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social, psychological and medical aspects of morphine use in palliative care are so different from that of drug abuse that comparisons are inappropriate. Dose reduction, when required, e.g. after relief of pain by palliative radiotherapy or nerve block, should, of course, be gradual; abrupt withdrawal (accidental) has been found to cause only a mild withdrawal syndrome.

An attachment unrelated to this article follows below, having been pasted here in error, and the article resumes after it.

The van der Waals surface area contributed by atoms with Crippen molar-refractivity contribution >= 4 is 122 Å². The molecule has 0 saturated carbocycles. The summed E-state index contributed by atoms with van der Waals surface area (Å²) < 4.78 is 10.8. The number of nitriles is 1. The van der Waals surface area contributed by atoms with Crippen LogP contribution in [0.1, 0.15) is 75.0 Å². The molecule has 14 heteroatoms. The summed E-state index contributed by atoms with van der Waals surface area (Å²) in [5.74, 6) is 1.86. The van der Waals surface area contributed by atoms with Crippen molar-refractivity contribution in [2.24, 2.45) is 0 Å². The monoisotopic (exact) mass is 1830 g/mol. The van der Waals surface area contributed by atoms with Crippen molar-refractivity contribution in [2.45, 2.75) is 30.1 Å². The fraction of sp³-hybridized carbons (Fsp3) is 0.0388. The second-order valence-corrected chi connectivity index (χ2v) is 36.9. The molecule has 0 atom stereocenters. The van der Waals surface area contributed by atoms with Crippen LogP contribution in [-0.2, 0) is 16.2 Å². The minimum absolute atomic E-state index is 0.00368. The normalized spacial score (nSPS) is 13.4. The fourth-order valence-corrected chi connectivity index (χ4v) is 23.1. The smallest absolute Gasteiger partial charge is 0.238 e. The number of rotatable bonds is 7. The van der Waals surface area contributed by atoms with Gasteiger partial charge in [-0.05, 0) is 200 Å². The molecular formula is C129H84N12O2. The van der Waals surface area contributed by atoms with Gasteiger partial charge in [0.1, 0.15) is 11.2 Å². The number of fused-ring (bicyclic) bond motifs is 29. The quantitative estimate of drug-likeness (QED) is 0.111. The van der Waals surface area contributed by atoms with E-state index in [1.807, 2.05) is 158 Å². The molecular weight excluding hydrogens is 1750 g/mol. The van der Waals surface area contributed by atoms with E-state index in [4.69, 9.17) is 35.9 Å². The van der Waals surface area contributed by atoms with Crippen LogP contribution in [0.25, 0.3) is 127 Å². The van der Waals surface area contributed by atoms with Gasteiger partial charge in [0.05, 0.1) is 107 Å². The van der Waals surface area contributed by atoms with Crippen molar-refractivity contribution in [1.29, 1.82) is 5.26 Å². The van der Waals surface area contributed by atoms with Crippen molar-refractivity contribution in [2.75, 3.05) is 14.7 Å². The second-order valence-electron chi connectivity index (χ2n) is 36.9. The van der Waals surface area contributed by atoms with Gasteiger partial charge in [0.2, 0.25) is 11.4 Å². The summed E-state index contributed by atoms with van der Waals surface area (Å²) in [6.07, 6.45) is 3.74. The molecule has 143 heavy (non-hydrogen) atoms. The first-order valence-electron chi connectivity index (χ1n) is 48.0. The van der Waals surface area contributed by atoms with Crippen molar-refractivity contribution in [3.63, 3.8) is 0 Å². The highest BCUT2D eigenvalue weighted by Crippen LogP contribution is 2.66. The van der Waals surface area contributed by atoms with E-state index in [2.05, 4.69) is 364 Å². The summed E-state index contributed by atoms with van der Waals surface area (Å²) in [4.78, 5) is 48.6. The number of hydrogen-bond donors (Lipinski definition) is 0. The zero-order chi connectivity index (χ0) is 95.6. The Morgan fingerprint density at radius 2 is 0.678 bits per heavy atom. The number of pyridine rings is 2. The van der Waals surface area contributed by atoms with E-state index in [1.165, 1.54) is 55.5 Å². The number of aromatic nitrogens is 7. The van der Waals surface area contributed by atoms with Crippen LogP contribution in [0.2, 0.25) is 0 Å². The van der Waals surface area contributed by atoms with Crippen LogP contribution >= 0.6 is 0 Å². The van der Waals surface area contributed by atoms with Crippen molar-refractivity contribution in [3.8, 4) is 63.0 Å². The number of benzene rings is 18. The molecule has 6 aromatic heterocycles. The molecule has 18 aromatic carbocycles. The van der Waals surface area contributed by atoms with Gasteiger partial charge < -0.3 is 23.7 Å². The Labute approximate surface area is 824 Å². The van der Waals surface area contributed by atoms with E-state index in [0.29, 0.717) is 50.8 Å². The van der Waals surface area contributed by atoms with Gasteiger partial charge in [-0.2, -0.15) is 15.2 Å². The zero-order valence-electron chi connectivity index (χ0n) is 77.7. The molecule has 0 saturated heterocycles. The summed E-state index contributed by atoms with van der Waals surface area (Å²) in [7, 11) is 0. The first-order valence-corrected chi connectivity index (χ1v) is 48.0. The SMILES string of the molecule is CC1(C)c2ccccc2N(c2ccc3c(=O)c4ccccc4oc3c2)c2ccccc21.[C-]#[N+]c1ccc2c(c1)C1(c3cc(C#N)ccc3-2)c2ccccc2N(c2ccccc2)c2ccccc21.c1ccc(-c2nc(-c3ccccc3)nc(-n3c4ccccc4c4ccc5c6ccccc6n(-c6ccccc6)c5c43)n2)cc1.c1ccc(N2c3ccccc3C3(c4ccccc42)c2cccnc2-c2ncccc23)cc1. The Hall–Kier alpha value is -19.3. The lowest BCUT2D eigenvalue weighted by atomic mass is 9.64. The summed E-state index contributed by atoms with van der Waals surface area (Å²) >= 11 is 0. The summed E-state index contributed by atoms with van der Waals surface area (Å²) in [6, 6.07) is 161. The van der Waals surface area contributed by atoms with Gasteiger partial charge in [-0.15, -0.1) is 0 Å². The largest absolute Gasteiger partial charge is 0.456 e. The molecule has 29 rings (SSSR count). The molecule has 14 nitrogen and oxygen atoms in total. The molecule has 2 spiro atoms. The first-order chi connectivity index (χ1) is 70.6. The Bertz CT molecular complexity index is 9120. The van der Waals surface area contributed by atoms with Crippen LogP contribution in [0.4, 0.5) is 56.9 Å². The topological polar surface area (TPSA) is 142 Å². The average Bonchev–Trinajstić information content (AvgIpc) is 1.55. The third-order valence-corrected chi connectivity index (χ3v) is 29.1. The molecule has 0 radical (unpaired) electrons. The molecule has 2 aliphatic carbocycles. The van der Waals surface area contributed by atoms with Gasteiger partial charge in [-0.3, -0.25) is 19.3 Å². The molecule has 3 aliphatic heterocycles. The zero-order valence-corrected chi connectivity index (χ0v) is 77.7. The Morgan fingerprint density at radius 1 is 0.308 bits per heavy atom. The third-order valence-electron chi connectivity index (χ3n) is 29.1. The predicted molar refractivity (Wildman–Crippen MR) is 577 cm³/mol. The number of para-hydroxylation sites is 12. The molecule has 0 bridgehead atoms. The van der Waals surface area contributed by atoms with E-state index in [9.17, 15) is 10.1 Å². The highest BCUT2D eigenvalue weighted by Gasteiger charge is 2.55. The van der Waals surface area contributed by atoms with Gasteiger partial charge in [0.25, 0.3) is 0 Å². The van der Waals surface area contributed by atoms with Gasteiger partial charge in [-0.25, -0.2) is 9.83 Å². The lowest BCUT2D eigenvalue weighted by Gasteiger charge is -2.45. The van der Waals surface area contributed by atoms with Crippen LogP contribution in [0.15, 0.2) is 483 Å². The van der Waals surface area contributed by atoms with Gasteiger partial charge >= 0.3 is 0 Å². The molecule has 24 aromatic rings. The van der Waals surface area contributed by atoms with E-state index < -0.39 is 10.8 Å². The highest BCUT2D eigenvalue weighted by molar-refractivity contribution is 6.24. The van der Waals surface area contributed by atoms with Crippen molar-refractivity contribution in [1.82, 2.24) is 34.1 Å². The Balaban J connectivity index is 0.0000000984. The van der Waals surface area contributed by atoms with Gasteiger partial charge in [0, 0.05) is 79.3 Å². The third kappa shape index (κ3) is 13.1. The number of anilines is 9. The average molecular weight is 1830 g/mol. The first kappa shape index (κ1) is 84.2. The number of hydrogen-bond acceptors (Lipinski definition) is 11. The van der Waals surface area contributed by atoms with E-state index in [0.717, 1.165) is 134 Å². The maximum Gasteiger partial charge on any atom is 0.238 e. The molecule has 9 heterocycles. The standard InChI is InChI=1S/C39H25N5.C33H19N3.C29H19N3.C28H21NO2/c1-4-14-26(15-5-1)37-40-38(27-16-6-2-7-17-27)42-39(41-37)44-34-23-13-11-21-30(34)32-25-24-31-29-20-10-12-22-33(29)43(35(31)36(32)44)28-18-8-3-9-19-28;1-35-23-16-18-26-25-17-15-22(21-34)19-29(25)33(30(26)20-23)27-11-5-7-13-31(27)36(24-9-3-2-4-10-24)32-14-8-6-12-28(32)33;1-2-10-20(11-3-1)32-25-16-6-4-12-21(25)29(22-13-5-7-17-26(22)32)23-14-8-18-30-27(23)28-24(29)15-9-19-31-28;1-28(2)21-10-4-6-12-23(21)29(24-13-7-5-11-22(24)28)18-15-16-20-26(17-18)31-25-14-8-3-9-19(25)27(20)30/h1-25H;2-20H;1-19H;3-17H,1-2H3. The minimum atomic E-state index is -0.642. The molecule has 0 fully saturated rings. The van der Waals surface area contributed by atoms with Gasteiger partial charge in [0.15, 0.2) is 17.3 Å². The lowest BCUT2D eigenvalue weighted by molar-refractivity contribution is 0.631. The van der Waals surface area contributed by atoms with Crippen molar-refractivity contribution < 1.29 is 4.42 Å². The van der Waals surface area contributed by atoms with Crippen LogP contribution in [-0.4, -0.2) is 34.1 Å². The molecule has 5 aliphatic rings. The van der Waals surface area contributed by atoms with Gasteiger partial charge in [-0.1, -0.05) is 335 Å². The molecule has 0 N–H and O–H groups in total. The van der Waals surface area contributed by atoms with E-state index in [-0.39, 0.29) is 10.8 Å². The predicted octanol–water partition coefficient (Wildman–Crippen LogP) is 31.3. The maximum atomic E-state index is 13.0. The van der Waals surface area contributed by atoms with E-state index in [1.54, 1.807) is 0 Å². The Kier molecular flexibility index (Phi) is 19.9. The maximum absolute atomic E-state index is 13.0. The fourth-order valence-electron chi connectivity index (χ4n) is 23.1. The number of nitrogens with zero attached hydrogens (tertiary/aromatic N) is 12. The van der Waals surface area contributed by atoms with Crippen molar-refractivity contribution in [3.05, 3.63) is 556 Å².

• Acquired tolerance is dealt with by increasing the dose. There is no need for an arbitrary maximum dose.

• Transfer from the oral to the subcutaneous route may become necessary, e.g. due to difficult swallowing, vomiting. Diamorphine (heroin, preferred because it is more soluble than morphine) can be delivered by a portable syringe driver with minimal discomfort. The dose should be one-third the oral dose (4-hourly swallowed).

• A self-adhesive skin patch formulation which releases the opioid fentanyl (25 mg/h for 72 h) transdermally is also available for pain relief in palliative care.

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